Novel Interferon Formulations (Subcutaneous Injection or Mini-Pump Device)
Albuferon is a formulation of interferon alfa-2b that has been fused to human albumin, to confer long-term exposure from a single infusion. Currently, albuferon is given every two weeks (versus once weekly administration of pegylated interferon, and daily injections of consensus interferon).
Phase II studies have compared different doses and schedules in both treatment-naive and treatment-experienced people (see Table 7. Albuferon vs. Standard of Care in Treatment-Naive People with HCV Genotype 1; and Table 8. Albuferon in Non-Responders to Pegylated Interferon Plus Ribavirin, below).
A pair of phase III studies, ACHIEVE 1 (treatment-naive patients with HCV genotype 1, and ACHIEVE 2/3 (treatment-naive patients with HCV genotype 2 or 3) are currently underway. However, the 1,200 µg dose has been reduced to 900 µg, due to the greater incidence of serious pulmonary adverse events in the 1,200 µg arm. Efficacy of the 900 µg dose is expected to be equivalent to standard of care, based on data from the treatment-naive phase II study.
Zeuzem S, Yoshida EM, Benhamou Y, et al. (abstract 180) Sustained virologic response rates with albinterferon alfa-2b plus ribavirin treatment in IFN-naive, chronic hepatitis C genotype 1 patients. 58th Annual Meeting of the American Association for the Study of Liver Diseases. Boston, MA. November 2-6, 2007.
Nelson D, Rustgi V, Balan V, et al. (abstract 51) Sustained virologic response with albinterferon alfa-2b plus ribavirin treatment in prior interferon therapy nonresponders. 58th Annual Meeting of the American Association for the Study of Liver Diseases. Boston, MA. November 4, 2007.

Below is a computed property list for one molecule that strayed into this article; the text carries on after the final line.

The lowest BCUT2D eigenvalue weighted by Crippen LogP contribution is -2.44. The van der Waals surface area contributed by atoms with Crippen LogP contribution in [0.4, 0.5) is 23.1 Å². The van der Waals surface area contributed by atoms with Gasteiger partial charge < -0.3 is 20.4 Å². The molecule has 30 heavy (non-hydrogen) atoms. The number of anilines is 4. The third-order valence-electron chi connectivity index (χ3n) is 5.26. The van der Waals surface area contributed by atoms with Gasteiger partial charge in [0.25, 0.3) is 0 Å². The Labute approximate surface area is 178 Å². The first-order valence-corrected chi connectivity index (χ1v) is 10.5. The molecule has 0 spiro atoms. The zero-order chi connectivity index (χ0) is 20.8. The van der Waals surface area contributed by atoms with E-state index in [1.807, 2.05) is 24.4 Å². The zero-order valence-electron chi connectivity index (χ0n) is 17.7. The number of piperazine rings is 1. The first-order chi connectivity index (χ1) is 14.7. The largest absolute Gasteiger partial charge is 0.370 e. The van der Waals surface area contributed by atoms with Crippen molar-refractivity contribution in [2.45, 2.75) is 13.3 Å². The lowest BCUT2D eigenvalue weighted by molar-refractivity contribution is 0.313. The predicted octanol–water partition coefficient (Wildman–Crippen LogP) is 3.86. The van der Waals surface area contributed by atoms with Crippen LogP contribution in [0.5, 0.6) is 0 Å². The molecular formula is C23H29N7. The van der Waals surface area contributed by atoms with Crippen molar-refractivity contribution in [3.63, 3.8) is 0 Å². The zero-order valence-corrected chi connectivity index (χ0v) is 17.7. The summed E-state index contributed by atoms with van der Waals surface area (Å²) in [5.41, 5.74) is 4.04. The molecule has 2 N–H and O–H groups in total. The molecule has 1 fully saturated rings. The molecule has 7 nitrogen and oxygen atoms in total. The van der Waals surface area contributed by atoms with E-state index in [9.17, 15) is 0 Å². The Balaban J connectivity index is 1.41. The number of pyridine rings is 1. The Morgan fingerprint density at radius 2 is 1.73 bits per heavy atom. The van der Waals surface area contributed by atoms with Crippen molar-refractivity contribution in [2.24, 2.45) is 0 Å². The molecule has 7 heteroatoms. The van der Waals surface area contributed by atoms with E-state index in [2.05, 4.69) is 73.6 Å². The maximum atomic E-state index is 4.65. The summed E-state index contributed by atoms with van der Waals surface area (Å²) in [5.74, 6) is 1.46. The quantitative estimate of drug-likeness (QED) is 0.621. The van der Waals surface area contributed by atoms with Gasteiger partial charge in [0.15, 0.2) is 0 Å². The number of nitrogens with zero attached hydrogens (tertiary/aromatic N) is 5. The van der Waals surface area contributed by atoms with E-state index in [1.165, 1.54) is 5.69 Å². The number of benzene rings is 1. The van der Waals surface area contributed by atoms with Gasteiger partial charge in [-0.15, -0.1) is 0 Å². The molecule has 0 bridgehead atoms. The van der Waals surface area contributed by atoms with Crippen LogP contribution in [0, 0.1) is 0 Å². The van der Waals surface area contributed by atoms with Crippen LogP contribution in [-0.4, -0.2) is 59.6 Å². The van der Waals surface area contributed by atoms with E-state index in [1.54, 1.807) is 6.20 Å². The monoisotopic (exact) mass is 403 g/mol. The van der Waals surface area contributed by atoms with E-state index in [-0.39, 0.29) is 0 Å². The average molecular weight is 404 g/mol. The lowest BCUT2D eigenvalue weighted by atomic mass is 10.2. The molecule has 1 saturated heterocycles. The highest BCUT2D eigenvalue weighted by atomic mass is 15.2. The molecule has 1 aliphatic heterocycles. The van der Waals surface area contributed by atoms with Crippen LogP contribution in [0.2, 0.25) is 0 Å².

Locteron-interferon is a continuously released formulation of interferon alfa-2b, currently in phase IIa. SELECT-1 is assessing safety, tolerability, activity, and pharmacokinetics of Locteron, given every two weeks, plus daily ribavirin, in 32 treatment-naive people with HCV genotype 1. Early results have been presented (see Table 9. Week 12 Results from SELECT-1). A single, unspecified serious adverse event occurred; otherwise, adverse events were mild, although weakness, joint and muscle pain, and headache were common. More data will be presented at the end of 2008.
Dzyublyk I, Yegorova T, Moroz L, et al. (abstract LB10) Phase 2a study to evaluate the safety and tolerability and antiviral activity of 4 doses of a novel, controlled-release interferon-alfa 2b (Locteron) given every 2 weeks for 12 weeks in treatment-naive patients with chronic hepatitis C (genotype 1). 58th Annual Meeting of the American Association for the Study of Liver Diseases. Boston, MA. November 4, 2007.
The lackluster 37% SVR rate from a phase II study of Omega interferon and ribavirin in treatment-naive people with HCV genotype 1 has not dissuaded the sponsor, Intarcia, from initiating another trial. They have launched a phase II study, in treatment-experienced people with HCV genotype 1, assessing safety and efficacy of Omega interferon and ribavirin with a novel twist: Omega interferon is administered via the DUROSR, an implantable mini-pump.